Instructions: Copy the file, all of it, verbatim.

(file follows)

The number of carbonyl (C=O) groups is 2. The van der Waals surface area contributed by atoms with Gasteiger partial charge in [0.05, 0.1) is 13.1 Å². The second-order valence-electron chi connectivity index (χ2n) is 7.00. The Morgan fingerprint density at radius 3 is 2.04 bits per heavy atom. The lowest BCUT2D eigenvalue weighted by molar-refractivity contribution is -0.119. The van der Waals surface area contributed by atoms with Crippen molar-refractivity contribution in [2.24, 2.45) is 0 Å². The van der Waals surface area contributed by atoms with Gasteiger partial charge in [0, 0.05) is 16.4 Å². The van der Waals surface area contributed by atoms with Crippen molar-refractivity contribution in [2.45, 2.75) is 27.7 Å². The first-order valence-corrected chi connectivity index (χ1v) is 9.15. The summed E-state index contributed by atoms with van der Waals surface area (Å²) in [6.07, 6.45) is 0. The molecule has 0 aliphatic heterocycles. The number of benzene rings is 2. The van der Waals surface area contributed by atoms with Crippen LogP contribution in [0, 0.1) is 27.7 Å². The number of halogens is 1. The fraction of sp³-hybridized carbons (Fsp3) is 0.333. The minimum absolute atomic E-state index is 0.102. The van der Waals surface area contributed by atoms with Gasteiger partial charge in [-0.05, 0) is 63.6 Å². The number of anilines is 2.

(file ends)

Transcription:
The number of carbonyl (C=O) groups is 2. The van der Waals surface area contributed by atoms with Gasteiger partial charge in [0.05, 0.1) is 13.1 Å². The second-order valence-electron chi connectivity index (χ2n) is 7.00. The Morgan fingerprint density at radius 3 is 2.04 bits per heavy atom. The lowest BCUT2D eigenvalue weighted by molar-refractivity contribution is -0.119. The van der Waals surface area contributed by atoms with Crippen molar-refractivity contribution in [2.24, 2.45) is 0 Å². The van der Waals surface area contributed by atoms with Gasteiger partial charge in [0, 0.05) is 16.4 Å². The van der Waals surface area contributed by atoms with Crippen molar-refractivity contribution in [2.45, 2.75) is 27.7 Å². The first-order valence-corrected chi connectivity index (χ1v) is 9.15. The summed E-state index contributed by atoms with van der Waals surface area (Å²) in [6.07, 6.45) is 0. The molecule has 0 aliphatic heterocycles. The number of benzene rings is 2. The van der Waals surface area contributed by atoms with Crippen LogP contribution in [0, 0.1) is 27.7 Å². The number of halogens is 1. The fraction of sp³-hybridized carbons (Fsp3) is 0.333. The minimum absolute atomic E-state index is 0.102. The van der Waals surface area contributed by atoms with Gasteiger partial charge in [-0.05, 0) is 63.6 Å². The number of anilines is 2.